Secretary of State Mike Pompeo tweeted that “targeted aid” would resume yesterday as a result of “great progress” regarding migration trends from Central America: "Earlier this year the U.S. temporarily suspended aid to El Salvador, Guatemala, & Honduras until they took sufficient action to reduce the number of migrants coming to our border."
None of the deals, which would allow the U.S. to send asylum seekers to Northern Triangle countries they crossed en route to the U.S., has been implemented as of yet. But a separate U.S. policy requires asylum seekers to first seek haven in a third country they pass through on the way to the U.S. -- though it has been challenged in U.S. courts, the Supreme Court allowed it to remain in effect in the meantime, reports Reuters.
Bolivia's economic model is a central factor ahead of presidential elections this Sunday. While Venezuela is the regional example of why socialism doesn't work, many are pointing to Bolivia's success at improving the lives of the country's poorest. (Washington Post)
Investment in infrastructure -- transportation, sewage, education -- is visible across the country. But the economic success story is tempered by ambivalence about the democratic implications of a fourth term for President Evo Morales, who is seeking reelection despite a promise to leave at the end of his third mandate as stipulated in the Bolivian constitution, reports the Guardian.
Clandestine recordings of five high-level Pemex executives explain in great detail a network of corruption in Mexico's state-run oil company -- from the millions in bribes to how money was laundered through front companies owned by executives' offspring. The revelations pose a significant challenge for President Andrés Manuel López Obrador, who campaigned on an anti-corruption platform, but also depends on Pemex for economic growth, writes Carlos Loret de Mola A. in Post Opinión. (See Monday's briefs.)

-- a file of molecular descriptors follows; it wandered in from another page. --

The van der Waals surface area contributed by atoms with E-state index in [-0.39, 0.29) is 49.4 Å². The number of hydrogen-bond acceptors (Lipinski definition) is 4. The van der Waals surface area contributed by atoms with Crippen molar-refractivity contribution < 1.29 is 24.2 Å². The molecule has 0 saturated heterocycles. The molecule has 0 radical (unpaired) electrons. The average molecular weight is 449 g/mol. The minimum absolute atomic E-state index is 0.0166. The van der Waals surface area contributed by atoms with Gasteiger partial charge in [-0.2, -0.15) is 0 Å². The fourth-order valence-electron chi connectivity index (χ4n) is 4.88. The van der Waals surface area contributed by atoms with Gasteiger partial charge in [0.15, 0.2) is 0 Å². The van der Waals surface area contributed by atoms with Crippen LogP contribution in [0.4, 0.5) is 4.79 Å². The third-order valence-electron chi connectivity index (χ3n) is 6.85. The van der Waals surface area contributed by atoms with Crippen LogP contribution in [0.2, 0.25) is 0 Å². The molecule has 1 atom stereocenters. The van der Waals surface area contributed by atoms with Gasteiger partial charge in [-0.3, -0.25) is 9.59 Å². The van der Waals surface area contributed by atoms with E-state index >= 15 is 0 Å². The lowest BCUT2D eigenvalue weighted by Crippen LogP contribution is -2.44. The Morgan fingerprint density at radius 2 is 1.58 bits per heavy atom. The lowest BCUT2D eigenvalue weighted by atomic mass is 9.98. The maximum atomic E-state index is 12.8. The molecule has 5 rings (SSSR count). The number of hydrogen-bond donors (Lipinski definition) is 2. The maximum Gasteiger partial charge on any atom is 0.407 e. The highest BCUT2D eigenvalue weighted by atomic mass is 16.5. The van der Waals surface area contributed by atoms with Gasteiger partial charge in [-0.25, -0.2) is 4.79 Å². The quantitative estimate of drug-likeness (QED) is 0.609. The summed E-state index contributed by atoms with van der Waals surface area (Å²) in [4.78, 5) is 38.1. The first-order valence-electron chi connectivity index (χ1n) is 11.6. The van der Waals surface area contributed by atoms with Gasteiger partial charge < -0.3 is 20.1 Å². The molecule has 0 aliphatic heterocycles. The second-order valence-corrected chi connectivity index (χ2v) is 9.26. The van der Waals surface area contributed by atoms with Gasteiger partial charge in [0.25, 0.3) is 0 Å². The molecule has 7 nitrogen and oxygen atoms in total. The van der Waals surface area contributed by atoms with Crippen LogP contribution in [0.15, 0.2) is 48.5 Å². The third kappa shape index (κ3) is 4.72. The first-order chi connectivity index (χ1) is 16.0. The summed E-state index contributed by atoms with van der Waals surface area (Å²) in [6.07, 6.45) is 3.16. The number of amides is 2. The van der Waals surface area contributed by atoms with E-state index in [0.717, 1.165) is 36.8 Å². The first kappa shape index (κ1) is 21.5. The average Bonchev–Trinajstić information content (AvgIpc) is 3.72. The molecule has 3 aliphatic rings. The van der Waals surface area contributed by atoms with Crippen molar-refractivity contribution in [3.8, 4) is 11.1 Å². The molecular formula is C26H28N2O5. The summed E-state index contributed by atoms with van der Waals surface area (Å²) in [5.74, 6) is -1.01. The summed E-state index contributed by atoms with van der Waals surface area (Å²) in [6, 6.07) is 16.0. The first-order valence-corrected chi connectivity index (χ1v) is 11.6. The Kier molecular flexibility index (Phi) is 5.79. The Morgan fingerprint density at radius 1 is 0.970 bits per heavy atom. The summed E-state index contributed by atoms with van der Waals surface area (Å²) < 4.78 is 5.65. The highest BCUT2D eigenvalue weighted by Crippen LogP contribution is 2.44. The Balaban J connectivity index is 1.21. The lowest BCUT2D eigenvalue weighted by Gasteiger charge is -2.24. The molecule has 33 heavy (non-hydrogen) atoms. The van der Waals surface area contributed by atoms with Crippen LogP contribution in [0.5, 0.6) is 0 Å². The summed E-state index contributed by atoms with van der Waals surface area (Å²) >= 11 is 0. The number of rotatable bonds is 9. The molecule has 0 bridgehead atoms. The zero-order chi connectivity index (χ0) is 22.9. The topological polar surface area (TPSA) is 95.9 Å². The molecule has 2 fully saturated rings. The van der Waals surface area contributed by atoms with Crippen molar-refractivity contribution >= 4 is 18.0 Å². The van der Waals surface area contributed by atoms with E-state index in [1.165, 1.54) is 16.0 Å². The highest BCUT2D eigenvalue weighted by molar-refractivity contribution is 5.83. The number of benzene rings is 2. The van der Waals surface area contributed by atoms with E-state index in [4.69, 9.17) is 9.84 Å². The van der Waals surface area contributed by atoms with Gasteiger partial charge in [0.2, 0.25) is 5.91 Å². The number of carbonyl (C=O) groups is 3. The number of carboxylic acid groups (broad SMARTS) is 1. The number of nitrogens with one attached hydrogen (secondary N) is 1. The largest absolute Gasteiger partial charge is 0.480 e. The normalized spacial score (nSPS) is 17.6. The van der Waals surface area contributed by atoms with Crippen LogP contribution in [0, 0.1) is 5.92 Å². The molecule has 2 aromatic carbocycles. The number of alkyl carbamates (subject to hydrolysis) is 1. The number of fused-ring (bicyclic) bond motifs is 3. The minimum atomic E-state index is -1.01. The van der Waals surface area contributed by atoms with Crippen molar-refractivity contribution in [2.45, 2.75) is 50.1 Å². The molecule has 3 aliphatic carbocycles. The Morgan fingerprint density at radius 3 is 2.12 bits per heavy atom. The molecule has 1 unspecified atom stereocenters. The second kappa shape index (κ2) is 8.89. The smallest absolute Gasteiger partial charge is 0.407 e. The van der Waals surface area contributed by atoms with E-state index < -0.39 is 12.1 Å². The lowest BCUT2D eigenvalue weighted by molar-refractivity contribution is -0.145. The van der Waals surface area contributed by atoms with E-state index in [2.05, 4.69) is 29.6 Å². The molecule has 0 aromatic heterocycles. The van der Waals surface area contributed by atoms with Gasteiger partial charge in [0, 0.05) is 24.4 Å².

Fifteen people were killed in a Guerrero state shootout between security forces and armed civilians on Tuesday, reports Reuters. (See yesterday's briefs and Tuesday's post.)
United Nations data points to an uptick in the number of Venezuelan migrants and refugees who report experiencing discrimination in South America, where the majority have settled. Peru appears to be a particular hotspot, reports the Miami Herald.
Venezuelan President Nicolás Maduro unveiled a plan to create six funds backed by the national crypto-currency, the petro, in order to stimulate economic development. (Decrypt)
Cuba's government is seeking U.S. dollars in the midst of a financial crisis, and is offering citizens discounts in exchange for payment in currency obtained by remittances from abroad, reports the Miami Herald.
Brazilian president Jair Bolsonaro seeks to undercut rights in his country, but has been checked, so far, by Congress and the courts in a “still vigorous democracy,” said Human Rights Watch executive director Kenneth Roth yesterday. The board of the nonprofit group is meeting in Brazil for the first time in its 41-year history due to its concerns about the South American country’s far-right administration, reports the Associated Press.
Footage of a Sao Paulo resident who repelled would-be robbers with his own handgun will likely strengthen Bolsonaro's argument in favor of loosening gun ownership regulations so that citizens can defend themselves against crime, reports the Washington Post.
Ahead of Argentina's upcoming general elections, farmers worry that a likely Peronist comeback will mean higher taxes on the agricultural sector as they seek to rebound from the effects of a drought. (Associated Press)
Argentines head to the poll in just over two weeks -- but polls are conspicuously absent from national headlines, after their spectacular failure to predict the results of August's primary round of voting, reports Bloomberg.
Argentine human rights organization CELS released its annual report -- for the first time written in ungendered language.